As I ambled more slowly now on level ground, letting my heart and lungs adjust to an easier pace, I passed by one of the many springs that dot this part of the world. Ages ago someone had driven a metal pipe deep into the hillside to channel what nature had brought to the surface for us to drink, and then someone else had constructed a high stone vault around the end of the pipe and added the face of a mermaid, from whose mouth the cool water now flowed. Wives would wash their laundry in the stone basins here and the men would quench long thirsts on their way home from town. Birds would perch above in thickets of bramble and wait their turn while young boys would splash delighted screaming girls who would then race home to tell their knowing mothers. Future husbands, those, unless the girls should be so lucky to attract the eye of a more prominent man from the city. Bastia, city of pirates, across the ridge and many kilometres to the South. The men there were rascals all, their furtive minds set on larceny of the heart in order that they might know the pleasure of the loins.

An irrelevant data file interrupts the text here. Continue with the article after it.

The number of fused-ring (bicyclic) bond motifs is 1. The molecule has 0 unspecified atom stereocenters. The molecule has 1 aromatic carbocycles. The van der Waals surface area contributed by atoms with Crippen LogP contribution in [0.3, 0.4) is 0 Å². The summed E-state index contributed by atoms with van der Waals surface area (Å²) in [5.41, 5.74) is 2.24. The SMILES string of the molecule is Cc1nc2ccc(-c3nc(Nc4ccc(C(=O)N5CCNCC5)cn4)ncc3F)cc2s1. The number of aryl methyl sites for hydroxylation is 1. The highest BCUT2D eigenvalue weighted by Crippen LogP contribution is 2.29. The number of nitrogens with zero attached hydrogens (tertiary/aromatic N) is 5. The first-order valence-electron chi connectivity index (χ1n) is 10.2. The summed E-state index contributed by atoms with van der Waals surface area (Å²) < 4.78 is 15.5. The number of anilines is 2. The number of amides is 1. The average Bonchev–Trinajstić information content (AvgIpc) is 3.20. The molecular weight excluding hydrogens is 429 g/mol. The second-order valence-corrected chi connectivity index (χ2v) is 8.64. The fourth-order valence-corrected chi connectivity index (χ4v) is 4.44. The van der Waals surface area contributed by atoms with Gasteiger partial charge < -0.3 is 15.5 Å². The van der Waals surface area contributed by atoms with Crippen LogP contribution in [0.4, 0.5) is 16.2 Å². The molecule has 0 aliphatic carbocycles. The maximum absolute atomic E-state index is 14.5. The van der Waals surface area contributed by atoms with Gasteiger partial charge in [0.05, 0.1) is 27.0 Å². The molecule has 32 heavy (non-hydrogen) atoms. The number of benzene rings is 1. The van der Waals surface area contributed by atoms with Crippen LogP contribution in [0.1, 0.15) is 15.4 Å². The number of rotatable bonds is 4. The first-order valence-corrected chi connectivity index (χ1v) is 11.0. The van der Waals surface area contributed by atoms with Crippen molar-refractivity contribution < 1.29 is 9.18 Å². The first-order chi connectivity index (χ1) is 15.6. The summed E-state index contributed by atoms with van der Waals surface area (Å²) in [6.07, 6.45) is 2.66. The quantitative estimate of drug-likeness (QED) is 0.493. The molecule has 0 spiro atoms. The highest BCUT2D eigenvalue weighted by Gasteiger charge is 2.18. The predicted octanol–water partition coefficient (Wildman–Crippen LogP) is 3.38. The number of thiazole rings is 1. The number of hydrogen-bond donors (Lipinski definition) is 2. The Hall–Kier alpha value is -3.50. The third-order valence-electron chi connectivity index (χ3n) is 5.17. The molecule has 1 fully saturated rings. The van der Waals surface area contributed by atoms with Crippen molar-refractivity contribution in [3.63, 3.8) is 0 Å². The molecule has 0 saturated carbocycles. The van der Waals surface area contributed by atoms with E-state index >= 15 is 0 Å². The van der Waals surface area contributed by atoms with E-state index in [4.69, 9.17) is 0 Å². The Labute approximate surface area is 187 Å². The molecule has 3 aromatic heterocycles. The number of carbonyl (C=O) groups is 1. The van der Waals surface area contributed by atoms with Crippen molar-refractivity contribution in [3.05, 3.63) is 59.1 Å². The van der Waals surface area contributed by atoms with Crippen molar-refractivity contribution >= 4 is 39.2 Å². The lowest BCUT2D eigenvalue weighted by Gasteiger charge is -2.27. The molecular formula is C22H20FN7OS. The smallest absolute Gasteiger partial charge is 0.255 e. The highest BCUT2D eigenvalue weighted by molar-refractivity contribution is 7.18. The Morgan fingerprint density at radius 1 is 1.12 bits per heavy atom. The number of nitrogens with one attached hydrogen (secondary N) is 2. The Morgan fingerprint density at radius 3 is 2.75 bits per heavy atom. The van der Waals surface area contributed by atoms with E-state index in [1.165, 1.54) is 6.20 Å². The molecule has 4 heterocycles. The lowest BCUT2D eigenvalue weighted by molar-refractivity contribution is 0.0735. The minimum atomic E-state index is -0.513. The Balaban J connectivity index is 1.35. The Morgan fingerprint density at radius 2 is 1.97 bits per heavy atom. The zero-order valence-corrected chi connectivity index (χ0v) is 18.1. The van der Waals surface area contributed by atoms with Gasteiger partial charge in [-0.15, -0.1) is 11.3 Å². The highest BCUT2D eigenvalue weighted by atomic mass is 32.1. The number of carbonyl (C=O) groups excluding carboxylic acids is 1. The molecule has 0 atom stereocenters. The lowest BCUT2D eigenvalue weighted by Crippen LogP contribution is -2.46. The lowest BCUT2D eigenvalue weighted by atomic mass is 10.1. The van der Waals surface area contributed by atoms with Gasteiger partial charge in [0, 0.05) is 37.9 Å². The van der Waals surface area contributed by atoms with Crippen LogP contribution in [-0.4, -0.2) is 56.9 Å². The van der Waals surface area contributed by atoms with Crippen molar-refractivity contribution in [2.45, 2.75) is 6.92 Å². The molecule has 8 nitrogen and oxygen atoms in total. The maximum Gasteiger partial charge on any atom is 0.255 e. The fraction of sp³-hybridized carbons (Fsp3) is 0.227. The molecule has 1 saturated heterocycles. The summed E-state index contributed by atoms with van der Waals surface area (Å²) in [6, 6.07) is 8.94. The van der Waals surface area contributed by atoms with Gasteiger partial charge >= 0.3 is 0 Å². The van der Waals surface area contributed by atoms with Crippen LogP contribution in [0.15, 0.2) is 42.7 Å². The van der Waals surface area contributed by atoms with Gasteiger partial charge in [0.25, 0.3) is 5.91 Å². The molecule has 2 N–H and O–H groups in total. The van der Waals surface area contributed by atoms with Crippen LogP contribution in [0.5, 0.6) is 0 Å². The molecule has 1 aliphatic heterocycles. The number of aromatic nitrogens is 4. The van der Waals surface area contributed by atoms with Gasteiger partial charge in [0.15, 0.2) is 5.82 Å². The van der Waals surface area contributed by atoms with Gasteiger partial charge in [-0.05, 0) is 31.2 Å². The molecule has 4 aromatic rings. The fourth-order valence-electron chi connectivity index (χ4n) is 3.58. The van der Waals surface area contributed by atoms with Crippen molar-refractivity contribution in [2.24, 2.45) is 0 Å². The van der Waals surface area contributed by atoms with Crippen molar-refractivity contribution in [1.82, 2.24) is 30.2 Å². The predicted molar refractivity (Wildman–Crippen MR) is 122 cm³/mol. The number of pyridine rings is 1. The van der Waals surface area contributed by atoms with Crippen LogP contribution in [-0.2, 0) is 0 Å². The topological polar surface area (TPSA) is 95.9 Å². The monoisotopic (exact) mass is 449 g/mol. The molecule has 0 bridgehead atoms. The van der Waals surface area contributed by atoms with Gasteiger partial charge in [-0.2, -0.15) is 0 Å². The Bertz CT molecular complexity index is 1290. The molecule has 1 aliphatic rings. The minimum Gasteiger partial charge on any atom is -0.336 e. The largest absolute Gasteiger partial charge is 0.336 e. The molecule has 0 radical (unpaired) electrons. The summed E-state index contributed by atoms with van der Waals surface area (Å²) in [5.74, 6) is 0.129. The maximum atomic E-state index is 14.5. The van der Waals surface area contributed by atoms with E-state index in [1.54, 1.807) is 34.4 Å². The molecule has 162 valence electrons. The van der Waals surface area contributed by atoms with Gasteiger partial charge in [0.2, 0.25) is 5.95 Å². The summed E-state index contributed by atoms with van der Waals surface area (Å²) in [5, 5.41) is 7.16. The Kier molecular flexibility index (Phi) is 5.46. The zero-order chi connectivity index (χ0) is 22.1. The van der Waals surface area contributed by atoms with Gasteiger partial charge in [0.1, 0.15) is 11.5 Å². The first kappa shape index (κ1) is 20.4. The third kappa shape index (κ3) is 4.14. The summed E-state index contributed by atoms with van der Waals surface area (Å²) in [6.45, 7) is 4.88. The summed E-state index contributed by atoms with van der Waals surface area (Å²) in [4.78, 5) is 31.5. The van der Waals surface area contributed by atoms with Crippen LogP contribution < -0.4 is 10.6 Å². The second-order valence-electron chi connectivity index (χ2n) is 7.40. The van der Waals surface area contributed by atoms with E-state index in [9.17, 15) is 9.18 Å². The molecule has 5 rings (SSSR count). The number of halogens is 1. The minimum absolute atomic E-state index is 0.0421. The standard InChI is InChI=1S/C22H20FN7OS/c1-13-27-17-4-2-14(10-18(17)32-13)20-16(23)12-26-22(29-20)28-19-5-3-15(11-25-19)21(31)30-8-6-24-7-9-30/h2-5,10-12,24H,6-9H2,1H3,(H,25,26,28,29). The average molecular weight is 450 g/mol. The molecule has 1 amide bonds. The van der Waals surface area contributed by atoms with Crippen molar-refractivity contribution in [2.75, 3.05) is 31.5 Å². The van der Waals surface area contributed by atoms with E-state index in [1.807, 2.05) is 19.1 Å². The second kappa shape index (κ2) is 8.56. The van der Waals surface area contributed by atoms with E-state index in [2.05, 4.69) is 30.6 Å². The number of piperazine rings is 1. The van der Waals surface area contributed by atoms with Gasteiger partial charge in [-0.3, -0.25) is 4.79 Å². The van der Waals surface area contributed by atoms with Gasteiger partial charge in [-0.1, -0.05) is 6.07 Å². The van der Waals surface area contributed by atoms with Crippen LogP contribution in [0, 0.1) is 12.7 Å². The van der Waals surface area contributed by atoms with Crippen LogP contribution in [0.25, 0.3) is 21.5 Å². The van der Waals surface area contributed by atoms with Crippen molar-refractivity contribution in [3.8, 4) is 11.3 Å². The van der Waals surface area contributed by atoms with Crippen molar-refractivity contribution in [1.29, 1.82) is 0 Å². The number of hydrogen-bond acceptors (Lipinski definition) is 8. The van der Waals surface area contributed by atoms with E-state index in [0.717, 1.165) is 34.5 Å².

I stopped to drink. The water was icy cold and my common sense warned me to temper my slake before I felt pain, yet so delicious was this nectar after the long trek up here that I ignored the first warning and gulped greedily, soon regretting my weakness and trying to laugh as I stood upright and massaged my temples. As the temporary headache subsided I was about to bend to drink again, this time more patiently, when I noticed the painting on the back of the stone vault. Was this here when I had first visited this place decades ago? I did not remember. The image appeared almost as if a sepia photograph had been somehow developed onto the yellow plaster. It was a woman’s face, beautiful, dark and mysterious with great sad eyes. Or were they laughing? It was hard to tell. The full light of day did not reach back into this recess of some fifteen feet, and so I had to strain to see more clearly, allowing my eyes to acclimatize to the dimness. Then I got the idea to take the flashlight out of my pack.